| Sarah Heinonen
HAMPDEN/WILBRAHAM– The Hampden-Wilbraham Regional School Committee approved the fiscal year 2021 (FY21) budget on March 26, with a vote of 6-1 to fund the district, however, the schools will lose 15 full-time employees.
“That was the most somber vote on a budget I've ever heard,” School Committee Chair Patrick Kiernan said, reflecting the frustration and disappointment expressed by many of his colleagues.
The district entered the budget cycle with a 2.1 million dollar budget shortfall to overcome. The FY20 budget was $48,444,374. FY21 will see a 1.76 percent increase to $49,295,449. Much of that increase is the result of state-mandated costs, which rose $2,078,605 from last year.
Howard Barber, director of Finance, Operations and Human Resources, presented the FY21 budget during a public hearing. He broke the increases down to show health insurance has increased by $40,000 and retirement has gone up by $76,950. Out-of-district placements of students with special education needs will cost an additional $541,992, union salaries are up $833,215 and transportation costs have risen $182,485.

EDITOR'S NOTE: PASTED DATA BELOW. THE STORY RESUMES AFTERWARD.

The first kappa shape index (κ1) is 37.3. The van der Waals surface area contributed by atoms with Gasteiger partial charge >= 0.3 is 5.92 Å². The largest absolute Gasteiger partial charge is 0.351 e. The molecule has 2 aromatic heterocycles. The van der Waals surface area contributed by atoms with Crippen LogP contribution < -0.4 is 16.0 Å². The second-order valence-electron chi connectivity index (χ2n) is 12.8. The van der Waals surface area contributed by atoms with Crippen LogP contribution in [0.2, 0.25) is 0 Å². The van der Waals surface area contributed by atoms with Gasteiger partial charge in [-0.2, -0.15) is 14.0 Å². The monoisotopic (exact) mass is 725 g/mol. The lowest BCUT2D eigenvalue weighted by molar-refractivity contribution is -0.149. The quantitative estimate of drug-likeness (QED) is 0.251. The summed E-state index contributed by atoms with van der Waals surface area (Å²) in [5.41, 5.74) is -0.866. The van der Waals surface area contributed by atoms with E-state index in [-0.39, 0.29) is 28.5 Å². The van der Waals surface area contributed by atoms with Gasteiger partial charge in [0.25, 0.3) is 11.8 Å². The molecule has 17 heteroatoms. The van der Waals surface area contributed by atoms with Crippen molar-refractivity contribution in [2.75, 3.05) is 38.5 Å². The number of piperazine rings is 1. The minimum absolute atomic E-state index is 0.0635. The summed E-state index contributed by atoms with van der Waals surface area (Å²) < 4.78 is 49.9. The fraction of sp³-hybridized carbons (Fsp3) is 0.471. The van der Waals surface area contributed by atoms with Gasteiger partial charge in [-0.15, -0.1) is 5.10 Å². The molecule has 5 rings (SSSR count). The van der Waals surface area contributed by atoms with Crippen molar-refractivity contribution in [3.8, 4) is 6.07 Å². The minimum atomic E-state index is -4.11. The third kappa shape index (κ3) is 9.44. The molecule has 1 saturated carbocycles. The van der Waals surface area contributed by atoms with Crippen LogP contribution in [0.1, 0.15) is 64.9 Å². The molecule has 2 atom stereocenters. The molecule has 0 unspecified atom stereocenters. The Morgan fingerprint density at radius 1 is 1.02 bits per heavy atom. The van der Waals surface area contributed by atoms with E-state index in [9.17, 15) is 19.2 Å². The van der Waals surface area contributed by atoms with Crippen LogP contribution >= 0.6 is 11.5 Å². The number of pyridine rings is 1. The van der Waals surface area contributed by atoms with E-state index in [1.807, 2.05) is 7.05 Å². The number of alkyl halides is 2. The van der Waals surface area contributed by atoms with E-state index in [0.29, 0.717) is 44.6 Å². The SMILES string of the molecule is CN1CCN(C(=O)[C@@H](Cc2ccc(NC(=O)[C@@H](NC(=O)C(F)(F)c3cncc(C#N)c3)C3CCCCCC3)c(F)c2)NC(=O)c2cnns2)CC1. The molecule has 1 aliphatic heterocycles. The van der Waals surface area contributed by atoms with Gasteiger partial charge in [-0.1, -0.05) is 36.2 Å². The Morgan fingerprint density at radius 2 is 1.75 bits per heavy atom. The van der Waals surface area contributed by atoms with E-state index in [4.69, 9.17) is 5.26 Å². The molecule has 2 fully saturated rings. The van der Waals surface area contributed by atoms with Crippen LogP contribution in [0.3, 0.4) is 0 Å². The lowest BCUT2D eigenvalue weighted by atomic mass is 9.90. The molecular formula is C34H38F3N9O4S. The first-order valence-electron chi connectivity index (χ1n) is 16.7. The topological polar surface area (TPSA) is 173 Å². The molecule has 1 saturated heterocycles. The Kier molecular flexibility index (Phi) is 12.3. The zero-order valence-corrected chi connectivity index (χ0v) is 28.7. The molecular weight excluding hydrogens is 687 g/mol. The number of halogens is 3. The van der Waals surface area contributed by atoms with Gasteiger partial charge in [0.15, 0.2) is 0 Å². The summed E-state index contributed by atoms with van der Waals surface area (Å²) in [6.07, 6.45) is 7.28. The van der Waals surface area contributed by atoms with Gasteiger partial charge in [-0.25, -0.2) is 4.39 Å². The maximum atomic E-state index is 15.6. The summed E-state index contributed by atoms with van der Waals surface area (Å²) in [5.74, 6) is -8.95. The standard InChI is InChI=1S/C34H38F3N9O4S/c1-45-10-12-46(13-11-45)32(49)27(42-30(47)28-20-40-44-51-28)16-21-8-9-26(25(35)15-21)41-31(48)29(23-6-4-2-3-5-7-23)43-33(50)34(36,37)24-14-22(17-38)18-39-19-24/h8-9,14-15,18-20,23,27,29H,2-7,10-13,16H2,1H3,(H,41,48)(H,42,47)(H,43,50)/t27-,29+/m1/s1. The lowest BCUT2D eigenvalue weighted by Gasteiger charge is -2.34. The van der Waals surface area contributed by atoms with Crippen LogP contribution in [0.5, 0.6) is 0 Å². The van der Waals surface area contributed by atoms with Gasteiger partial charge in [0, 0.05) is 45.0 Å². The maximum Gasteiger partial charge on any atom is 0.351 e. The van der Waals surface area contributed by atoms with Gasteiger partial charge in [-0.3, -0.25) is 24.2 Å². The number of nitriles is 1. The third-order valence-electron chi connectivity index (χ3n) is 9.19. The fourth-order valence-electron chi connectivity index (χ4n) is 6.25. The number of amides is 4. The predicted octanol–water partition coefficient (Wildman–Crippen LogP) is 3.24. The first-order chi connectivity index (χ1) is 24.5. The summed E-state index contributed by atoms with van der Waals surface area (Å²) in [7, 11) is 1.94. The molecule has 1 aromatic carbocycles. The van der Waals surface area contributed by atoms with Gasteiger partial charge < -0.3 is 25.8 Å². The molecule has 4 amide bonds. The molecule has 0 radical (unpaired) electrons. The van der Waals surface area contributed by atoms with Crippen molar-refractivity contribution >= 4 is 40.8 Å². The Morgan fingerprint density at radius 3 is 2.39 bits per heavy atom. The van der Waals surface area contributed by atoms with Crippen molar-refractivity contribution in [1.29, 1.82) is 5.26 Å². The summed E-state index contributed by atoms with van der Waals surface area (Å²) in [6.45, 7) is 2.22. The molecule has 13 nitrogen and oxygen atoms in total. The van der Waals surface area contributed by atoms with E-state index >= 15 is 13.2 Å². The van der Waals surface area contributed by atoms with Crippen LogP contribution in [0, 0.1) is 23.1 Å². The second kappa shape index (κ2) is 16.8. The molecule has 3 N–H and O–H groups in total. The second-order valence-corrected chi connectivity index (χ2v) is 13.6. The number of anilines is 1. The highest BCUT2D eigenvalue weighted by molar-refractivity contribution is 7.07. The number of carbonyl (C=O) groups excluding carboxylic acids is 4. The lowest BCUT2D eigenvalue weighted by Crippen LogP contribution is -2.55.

The revenue streams with which the district has to pay for the increases consist of Chapter 70 state aid, Chapter 71 state transportation reimbursement, and the individual towns’ tax assessments.
Barber explained that the increase to Chapter 70 from the Student Opportunity Act is an additional $117,260, or $30 per student.
At the same time, the transportation reimbursement for Chapter 71 dropped 4 percent, which translates to $57,677 fewer dollars. He noted that although regional school districts are promised complete funding, HWRSD is receiving 76 percent of every eligible dollar.
Tax assessments are largely determined by the percentage of students from each town that are enrolled in the district. Continuing a trend seen over the past several years, an increasing number of HWRSD students come from Wilbraham, while fewer students reside in Hampden. The percentage of students from Hampden in FY21 is expected to be 20.81 percent, while Wilbraham residents are estimated to make up 79.19 percent of the district.
Wilbraham approved a 2.5 percent increase to their assessment, making the town's portion $26,270,243. Due to the enrollment shift, Hampden will see a .54 percent decrease to their assessment, at $8,078,598.
In addition to the assessment, the Wilbraham Finance Committee has also authorized $275,000 in one-time costs. Barber said Hampden could choose to provide $72,000 from the assessment reduction to finance additional one-time costs.
Another revenue source for the district is the excess and deficiencies (E&D) account, which contains any unspent money from previous budgets. The account currently stands at $1,345,774. The district will use $600,000 of that toward the FY 21 budget.
Wilbraham resident Bob Tourville asked why the entire E&D account will not be used. Barber said it was in the interest of sustainability, so there would be a cushion in FY22 when mandatory costs are again expected to increase.